2 months of selling NFTs, this 12-year-old coder stands to earn nearly $400,000 - TechStory

Non-fungible tokens (NFTs) are booming and trending everywhere, across the globe lately. They have faced transitions from a side project of cryptocurrency to digital art collectors, waiting for hours online to grab a chance chance to buy a NFT of their choice. Established public figures such as Elon Musk, Mark Cuban, and multi-billion dollar corporations like Visa are all jumping on to the NFT bandwagon and its craze.

However, seeing a 12 year old in the NFT space is not very common. Benjamin Ahmed, is a coder located in London, United Kingdom is gaining attention rapidly, as of late, due to the exposure of press he has received for building a collection consisting of digital whales, that are now selling as NFTs. CNBC reported that Ahmed is on his way to earn over $400,000 USD from the collection, which launched merely in July 2021.

The 12-year-old teenager earned 160,000 USD in 9 hours

It is surprising to notice the knowledge that Ahmed had obtain, to enter a thriving cultural boom of the NFTss, right on time, it had previously dominated the headlines in March this year after a single piece of a non-fungible token (NFT) art sold at Christie’s Auction for a whopping record of $69.3 million USD, which made it the most expensive digital art to ever be sold.

The young entrepreneur started learning to code at only 5 years old, after gaining inspiration from his father, Imran who is a web developer. Benjamin obtained interested in NFTs from several sources from videos to artwork to tweets. Similar to cryptocurrency, NFTs are recorded in a digital ledger, thus a listing of who owns what is available.

His first NFT collection which was launched, this summer, comprises of forty colorful, pixelated avatars known as Minecraft Yee Haa, that “I created after spending too many hours playing Minecraft,” claimed Ahmed . He stated that he created the artwork and coded every piece, all by himself.

The collection did not sell immediately, but that was fine with him. Ahmed took note that the project served as  a learning experience, than a “money grab” and wished to continue creating NFTs.

In June, he started coding Weird Whales, his second NFT collection, which consists of  3,350 pixelated whales, and each of them have distinct, individualistic traits. The project was combined together, and made a sort of meme, using the image of a whale, with traits imitating the iconic pixelated CryptoPunks, one of the first NFT collections to ever exist built on the Ethereum blockchain network.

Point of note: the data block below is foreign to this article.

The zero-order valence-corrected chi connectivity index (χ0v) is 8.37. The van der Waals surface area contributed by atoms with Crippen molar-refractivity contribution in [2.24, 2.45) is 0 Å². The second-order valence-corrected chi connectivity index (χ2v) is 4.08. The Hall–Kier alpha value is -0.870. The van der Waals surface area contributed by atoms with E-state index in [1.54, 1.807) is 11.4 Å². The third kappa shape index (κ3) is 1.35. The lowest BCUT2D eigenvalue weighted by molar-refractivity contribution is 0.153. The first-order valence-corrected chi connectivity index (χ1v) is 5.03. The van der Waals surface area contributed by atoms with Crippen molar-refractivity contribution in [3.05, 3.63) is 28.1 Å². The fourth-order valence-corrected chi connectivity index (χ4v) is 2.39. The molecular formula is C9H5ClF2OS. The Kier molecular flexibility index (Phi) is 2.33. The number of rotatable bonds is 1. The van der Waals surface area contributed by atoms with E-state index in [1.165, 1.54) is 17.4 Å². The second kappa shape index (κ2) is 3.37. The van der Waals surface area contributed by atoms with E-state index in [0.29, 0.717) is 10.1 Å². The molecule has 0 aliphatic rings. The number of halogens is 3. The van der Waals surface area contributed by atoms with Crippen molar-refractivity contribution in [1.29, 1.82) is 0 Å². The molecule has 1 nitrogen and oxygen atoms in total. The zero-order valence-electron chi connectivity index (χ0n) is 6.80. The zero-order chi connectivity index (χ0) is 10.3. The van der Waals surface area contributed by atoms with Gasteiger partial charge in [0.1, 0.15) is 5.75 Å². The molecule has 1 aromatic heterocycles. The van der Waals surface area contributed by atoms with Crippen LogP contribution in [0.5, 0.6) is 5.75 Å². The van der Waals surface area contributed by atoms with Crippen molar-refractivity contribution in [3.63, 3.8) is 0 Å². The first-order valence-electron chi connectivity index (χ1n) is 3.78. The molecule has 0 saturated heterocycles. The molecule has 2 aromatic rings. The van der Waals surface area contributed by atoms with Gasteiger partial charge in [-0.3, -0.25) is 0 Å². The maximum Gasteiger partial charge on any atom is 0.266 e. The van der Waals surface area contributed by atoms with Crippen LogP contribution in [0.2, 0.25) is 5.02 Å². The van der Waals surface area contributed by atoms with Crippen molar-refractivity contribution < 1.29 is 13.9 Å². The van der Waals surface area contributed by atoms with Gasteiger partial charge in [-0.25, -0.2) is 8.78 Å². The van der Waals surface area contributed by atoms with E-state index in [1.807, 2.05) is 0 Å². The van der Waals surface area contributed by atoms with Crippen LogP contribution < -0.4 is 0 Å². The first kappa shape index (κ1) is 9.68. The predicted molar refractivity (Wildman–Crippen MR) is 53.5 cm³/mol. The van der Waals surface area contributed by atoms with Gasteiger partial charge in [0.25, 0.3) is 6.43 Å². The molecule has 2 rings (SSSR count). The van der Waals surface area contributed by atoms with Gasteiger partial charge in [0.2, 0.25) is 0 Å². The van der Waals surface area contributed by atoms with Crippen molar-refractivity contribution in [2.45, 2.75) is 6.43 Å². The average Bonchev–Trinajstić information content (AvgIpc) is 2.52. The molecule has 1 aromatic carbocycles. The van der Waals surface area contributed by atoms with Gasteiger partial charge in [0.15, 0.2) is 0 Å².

He learned to code the collection from watching online tutorials and through people, he interacted with on the popular gaming chat app, Discord, he described the process in a Q&A video on YouTube.  One of the developers behind another NFT project known as Boring Bananas, sent Ahmed a script for using it as a template for coding Weird Whales, shared Imran, his father .

“My brother and my dad were very excited and fascinated at how they came out,” Ahmed says. “We did some work on the website and the smart contract and posted a thread on Twitter.”

The collection was officially launched in July and sold out in only nine hours, stated reports. On that day, Ahmed earned over 80 Ether (ETH). He has chosen to keep those profits in the form of Ether, it is now equivalent to more than $255,000 USD. With the additional, 30 Ether he has earned from resale,  Ahmed has now earned more than $350,000 USD. He generates a 2.5% royalty on every secondary sale.

The project involved a cost of $300 USD, said Ahmed , which mainly consisted of paying gas fees, that are charged by the blockchain to verify every NFT.

He also mentioned that he will soon reach more than $400,000 USD (roughly translates to £290,592 and  AU $547,046) by the end of August.

Currently, Ahmed does not hold a traditional bank account, but he does hold a cryptocurrency wallet. With more than 10,000 followers on Twitter, he posts updates on the social media handle:

“I plan to keep all my ether and not convert it to fiat money,” Ahmed said. “It might be early proof that, in the future, maybe everyone doesn’t [need] a bank account and just has an ether address and a wallet.” However, he stated that he might create create a bank account for tax purposes soon.

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“I think memes have significant value in this space, as a lot of projects have some kind of meme-link to it,” Ahmed compares this to how the meme inspired Dogecoin spiked in terms of popularity and has gained a significant name in the crypto space, recently. “I think memes play a big part in this space.”

He is aware that the key will be obtaining ownership over his IP, or intellectual property. To do so, Ahmed’s father, Imran has been in contact directly with lawyers to trademark Weird Whales and any other upcoming projects.

“When people buy Weird Whales, they’re investing in me and my future,” Ahmed says. “If I carry on as I’ve been, I might end up like other tech entrepreneurs out there like Elon Musk and Jeff Bezos.”

As of now, he has announced that he has already began working on another NFT project. Benjamin might soon become the youngest person to make a million dollars in cryptocurrency, if he continues to create and sell his NFTs at this rate.